- Screen in the language that the patient feels most comfortable, using a hospital based interpreter or language line when available.1 Always assume that the accompanying person could be a trafficker or reporting back to a trafficker and therefore should not be used to provide translation.8
- Know your referral services and what you have available to offer the patient before beginning to screen 1,8. This is particularly important during the pandemic when many resources and shelters are often at maximum capacity.
If you are unaware of human trafficking resources in your location, please refer to the Canadian Human Trafficking Hotline at https://www.canadianhumantraffickinghotline.ca or call 1-833-900-1010. You can search by location and specify the type of resource your patient requires. For example: shelter, legal services, counselling, etc. Additionally someone on the health care team can speak directly to an assistant on the 24/7 helpline for further guidance. This phone number can also be provided to the patient for 24/7 access to help and counselling.
- Let your team know that you are going to screen the patient to ensure safety of the team and that any visitors do not interrupt the screening. This may include alerting security depending on your site and your concern for possible safety threats.1,8
- Ask the accompanying person to leave prior to screening. This includes any person accompanying the patient: parent, friend, family, etc.
As previously mentioned, assume that any accompanying person could be a trafficker or could be reporting to the trafficker. There are cases in which a family member is the trafficker.8 It is important to speak with our patients one on one.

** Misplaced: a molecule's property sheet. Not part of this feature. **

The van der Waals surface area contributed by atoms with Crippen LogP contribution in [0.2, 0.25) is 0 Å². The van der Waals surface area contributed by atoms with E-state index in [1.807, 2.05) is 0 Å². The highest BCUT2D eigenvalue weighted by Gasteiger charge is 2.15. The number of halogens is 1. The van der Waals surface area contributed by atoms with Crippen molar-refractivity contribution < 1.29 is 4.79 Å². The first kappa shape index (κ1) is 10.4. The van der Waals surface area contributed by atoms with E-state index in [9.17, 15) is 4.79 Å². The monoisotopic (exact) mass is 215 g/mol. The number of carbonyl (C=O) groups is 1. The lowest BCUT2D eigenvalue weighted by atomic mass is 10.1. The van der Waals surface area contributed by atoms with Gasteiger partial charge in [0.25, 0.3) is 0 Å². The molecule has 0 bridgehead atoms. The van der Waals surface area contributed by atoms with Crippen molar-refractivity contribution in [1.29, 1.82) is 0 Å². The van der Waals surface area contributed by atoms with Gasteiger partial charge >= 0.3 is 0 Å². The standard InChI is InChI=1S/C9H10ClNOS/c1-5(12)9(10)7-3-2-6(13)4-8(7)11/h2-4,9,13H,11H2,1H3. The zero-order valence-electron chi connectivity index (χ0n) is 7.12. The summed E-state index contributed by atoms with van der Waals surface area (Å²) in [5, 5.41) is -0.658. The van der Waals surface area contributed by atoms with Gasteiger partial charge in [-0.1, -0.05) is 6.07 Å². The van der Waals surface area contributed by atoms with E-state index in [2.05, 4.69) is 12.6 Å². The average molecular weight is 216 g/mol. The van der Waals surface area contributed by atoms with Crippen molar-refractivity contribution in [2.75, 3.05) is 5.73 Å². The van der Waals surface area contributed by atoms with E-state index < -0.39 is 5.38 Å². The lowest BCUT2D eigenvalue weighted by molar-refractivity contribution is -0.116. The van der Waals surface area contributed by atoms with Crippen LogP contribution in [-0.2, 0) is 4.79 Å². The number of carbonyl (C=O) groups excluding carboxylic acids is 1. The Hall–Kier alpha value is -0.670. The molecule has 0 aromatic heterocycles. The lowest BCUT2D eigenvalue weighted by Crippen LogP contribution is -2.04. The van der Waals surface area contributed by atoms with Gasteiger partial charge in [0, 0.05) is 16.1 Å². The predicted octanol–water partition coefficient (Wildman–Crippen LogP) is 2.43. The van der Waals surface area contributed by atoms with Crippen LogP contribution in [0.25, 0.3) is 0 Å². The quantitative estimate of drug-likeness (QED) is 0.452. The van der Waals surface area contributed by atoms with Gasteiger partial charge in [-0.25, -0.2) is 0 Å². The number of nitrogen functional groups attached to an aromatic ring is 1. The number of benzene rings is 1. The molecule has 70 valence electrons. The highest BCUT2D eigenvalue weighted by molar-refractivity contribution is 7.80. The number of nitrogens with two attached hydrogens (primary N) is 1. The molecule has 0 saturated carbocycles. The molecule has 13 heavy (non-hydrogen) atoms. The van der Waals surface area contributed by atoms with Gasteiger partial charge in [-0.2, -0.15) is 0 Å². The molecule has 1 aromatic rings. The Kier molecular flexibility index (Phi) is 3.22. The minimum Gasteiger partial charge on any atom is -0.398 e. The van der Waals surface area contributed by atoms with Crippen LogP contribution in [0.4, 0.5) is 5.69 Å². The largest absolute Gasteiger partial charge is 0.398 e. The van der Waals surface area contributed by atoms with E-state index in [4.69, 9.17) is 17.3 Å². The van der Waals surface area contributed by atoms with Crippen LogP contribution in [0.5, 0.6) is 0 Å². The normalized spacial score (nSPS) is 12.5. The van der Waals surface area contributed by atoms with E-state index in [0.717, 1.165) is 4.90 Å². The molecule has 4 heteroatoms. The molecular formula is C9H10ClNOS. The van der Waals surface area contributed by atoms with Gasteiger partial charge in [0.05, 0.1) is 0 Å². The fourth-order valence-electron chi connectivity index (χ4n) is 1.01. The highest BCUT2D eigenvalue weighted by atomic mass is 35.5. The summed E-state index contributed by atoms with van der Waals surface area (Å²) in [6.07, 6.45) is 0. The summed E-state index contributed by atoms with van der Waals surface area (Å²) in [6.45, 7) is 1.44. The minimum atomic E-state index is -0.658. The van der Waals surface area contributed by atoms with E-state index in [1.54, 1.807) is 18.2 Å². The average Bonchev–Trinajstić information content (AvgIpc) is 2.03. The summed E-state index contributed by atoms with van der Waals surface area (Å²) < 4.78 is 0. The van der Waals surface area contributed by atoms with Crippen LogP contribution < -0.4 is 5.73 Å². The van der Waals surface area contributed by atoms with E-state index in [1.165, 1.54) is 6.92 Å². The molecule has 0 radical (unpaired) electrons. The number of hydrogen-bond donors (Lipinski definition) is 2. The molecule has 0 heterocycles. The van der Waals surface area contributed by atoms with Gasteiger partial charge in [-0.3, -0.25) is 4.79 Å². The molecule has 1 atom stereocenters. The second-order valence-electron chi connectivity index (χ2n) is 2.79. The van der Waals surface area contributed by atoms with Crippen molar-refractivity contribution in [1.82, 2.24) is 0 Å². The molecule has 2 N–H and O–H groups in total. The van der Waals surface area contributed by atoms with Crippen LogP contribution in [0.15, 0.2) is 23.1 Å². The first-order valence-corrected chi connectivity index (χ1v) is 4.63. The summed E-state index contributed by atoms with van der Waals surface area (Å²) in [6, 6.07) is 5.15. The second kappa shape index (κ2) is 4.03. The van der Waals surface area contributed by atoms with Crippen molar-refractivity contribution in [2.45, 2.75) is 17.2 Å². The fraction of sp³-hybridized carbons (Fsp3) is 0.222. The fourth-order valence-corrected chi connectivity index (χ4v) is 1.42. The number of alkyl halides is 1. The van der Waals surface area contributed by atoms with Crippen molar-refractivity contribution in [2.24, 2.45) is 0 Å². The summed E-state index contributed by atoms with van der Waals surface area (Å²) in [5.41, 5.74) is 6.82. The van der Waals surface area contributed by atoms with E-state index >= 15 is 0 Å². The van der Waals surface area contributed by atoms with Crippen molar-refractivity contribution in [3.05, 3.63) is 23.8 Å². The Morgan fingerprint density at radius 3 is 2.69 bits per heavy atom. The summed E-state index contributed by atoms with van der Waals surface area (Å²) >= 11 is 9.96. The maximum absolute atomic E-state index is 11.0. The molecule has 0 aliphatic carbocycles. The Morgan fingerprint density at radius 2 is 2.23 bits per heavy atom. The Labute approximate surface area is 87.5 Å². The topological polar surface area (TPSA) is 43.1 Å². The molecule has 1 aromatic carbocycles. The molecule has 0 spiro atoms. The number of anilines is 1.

You may consider starting this request by saying:
Thank you for providing so much help during today’s visit. For the next part of the visit, I always speak to my patients alone. May I show you where you can wait while I talk to your family member/partner/friend?
If they seem hesitant, you can further explain that it is important for the privacy of the patient and may consider timing your screening around when you are doing a physical exam as an additional reason for why you would request the accompanying person to leave.8 If the accompanying person feels threatened, it may be safer to let them stay in order to reduce risk to the patient and maintain an opportunity to provide medical treatment without putting them at increased risk of harm after the visit. In this case, if your hospital has a policy on patients going for diagnostic tests alone, this may be a key time to approach a patient and provide resources.8
Step 3: The PEARR Tool and Screening
The PEARR Tool is an approach that was designed by Dignity Health and HEAL Trafficking to provide trauma-informed care to patients who are at high risk of abuse, neglect, or violence.9
Trauma-informed care puts a focus on educating patients about violence with the goal of normalizing the conversation in order to support patients in sharing their own experiences. This tool emphasizes that the “goal of encounter is not for patient to disclose victimization, but for providers to treat, educate, and empower the patient.” 8,9
As discussed, it is important to speak to your patient in a safe private environment. It is also important to have a discussion with your patients regarding confidentiality and certain situations that would mandate reporting. 8,9
One of the key approaches of trauma-informed care is education. It is particularly important to recognize that individuals may not recognize that they are being trafficked or in danger.8